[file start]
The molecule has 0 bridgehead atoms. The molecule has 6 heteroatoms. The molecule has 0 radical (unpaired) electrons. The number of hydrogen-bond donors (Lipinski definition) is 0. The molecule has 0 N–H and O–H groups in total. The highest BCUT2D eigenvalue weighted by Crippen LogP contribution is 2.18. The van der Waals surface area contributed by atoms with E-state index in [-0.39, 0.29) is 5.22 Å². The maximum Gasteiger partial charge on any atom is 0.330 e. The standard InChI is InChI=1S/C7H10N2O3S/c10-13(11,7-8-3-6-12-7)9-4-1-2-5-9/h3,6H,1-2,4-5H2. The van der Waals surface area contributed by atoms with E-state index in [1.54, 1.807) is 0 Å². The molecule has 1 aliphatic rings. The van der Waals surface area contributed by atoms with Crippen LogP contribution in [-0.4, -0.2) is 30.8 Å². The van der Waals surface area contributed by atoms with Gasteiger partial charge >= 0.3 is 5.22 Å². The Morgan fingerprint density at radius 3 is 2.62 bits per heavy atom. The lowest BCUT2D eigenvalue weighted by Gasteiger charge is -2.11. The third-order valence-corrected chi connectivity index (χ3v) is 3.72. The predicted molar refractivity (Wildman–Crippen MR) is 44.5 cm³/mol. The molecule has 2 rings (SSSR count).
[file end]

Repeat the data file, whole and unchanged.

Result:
The molecule has 0 bridgehead atoms. The molecule has 6 heteroatoms. The molecule has 0 radical (unpaired) electrons. The number of hydrogen-bond donors (Lipinski definition) is 0. The molecule has 0 N–H and O–H groups in total. The highest BCUT2D eigenvalue weighted by Crippen LogP contribution is 2.18. The van der Waals surface area contributed by atoms with E-state index in [-0.39, 0.29) is 5.22 Å². The maximum Gasteiger partial charge on any atom is 0.330 e. The standard InChI is InChI=1S/C7H10N2O3S/c10-13(11,7-8-3-6-12-7)9-4-1-2-5-9/h3,6H,1-2,4-5H2. The van der Waals surface area contributed by atoms with E-state index in [1.54, 1.807) is 0 Å². The molecule has 1 aliphatic rings. The van der Waals surface area contributed by atoms with Crippen LogP contribution in [-0.4, -0.2) is 30.8 Å². The van der Waals surface area contributed by atoms with Gasteiger partial charge >= 0.3 is 5.22 Å². The Morgan fingerprint density at radius 3 is 2.62 bits per heavy atom. The lowest BCUT2D eigenvalue weighted by Gasteiger charge is -2.11. The third-order valence-corrected chi connectivity index (χ3v) is 3.72. The predicted molar refractivity (Wildman–Crippen MR) is 44.5 cm³/mol. The molecule has 2 rings (SSSR count).